All Afghan Women Union AAWU

Linked with Suraya Parlika – Afghanistan, and with the Afghan Women’s Organisation AWO.

This Group has not an own website, but is mentionned on the following sites:

Sonoma County Women’s Council: The Core Council of Women for a Better World, the SCWC has been active since the Spring of 2002 as a concerned group of women in the County addressing the cessation of war and establishment of women’s power and place in creating a peaceful world. To that end, they have connected with two organizations: the All Afghan Women’s Union, in particular the Kabul Peace Circle, a part of AAWU, and Afghans4Tomorrow, an American-Afghan group based in the East Bay, working to promote the re-building of Afghanistan. The Women’s Council linked up with the Kabul Peace Circle through PeaceXpeace, an international women’s online organization begun by Patricia Melton Smith. The WCSC was the first circle of women to link with another international one through PeaceXpeace (http://www.peacexpeace.org) Communication is difficult because of the language barrier as well as a lack of computer/email connection in Kabul, but the Council continues its work through personal visits. (full text).

Afghanistan: The ILO is working closely with other UN and International agencies in reconstruction activities in Afghanistan since 2003. More specifically the ILO Liaison Office in Kabul is providing support in building the capacity of ILO’s tripartite constituents e.g. restructuring the Ministry of Labour and Social Affairs (MoLSA), strengthening workers’ and employers’ organizations, providing employment services to the job seekers in 10 provinces; advisory services to build/strengthen the capacity of the MoLSA and on return, reintegration and temporary migration of Afghan workers and their protection; and technical advisory services to the government on skills development and market linkages programme (NSDP) through 3 technical cooperation projects funded by German Government, UNHCR and Afghanistan Reconstruction Trust Fund. Ongoing Technical coopertion projects in Afghanistan: (full text).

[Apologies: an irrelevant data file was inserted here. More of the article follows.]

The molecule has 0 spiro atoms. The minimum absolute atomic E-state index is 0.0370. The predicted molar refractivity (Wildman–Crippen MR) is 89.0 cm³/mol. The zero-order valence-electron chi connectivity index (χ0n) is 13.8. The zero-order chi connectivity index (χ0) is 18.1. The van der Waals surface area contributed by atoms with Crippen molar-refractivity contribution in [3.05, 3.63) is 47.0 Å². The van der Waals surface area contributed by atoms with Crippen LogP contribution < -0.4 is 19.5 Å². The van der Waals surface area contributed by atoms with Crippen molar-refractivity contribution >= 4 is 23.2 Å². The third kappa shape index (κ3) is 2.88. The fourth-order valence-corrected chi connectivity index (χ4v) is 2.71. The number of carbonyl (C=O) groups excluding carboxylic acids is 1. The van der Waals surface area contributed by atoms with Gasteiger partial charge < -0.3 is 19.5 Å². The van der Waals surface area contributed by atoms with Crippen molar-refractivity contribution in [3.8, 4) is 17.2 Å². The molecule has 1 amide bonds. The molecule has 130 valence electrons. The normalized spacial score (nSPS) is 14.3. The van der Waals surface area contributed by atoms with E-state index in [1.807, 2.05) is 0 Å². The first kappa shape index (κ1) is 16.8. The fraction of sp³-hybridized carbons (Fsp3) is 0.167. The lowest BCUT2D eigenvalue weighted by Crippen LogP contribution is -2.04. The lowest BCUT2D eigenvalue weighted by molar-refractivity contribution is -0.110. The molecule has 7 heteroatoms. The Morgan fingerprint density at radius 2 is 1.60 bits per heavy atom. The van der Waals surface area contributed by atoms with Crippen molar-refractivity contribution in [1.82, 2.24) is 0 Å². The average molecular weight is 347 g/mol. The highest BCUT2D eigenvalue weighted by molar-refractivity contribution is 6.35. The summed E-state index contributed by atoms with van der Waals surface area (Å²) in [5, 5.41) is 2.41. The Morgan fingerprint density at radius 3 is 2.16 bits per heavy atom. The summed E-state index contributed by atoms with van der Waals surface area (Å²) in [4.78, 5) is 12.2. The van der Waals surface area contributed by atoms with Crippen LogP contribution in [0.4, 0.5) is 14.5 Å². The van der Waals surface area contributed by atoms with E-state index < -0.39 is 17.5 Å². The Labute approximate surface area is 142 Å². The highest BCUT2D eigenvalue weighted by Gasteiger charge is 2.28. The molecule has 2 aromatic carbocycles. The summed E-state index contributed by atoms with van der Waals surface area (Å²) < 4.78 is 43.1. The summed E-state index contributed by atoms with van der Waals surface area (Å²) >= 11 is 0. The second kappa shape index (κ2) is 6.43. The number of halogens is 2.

Welcome to a little help, a charitable organization (IRS 501c3) working to improve the lives of women and girls around the world. We are currently working on grassroots efforts to help women impacted by the continuing instability in Afghanistan. Our donation recipients so far have included schools, clinics, maternity wards, vocational classes including the Kabul Beauty School and the Kabul Welayat (women’s prison). The programs page provides detailed program and financial information on all these projects. What’s New? (full text).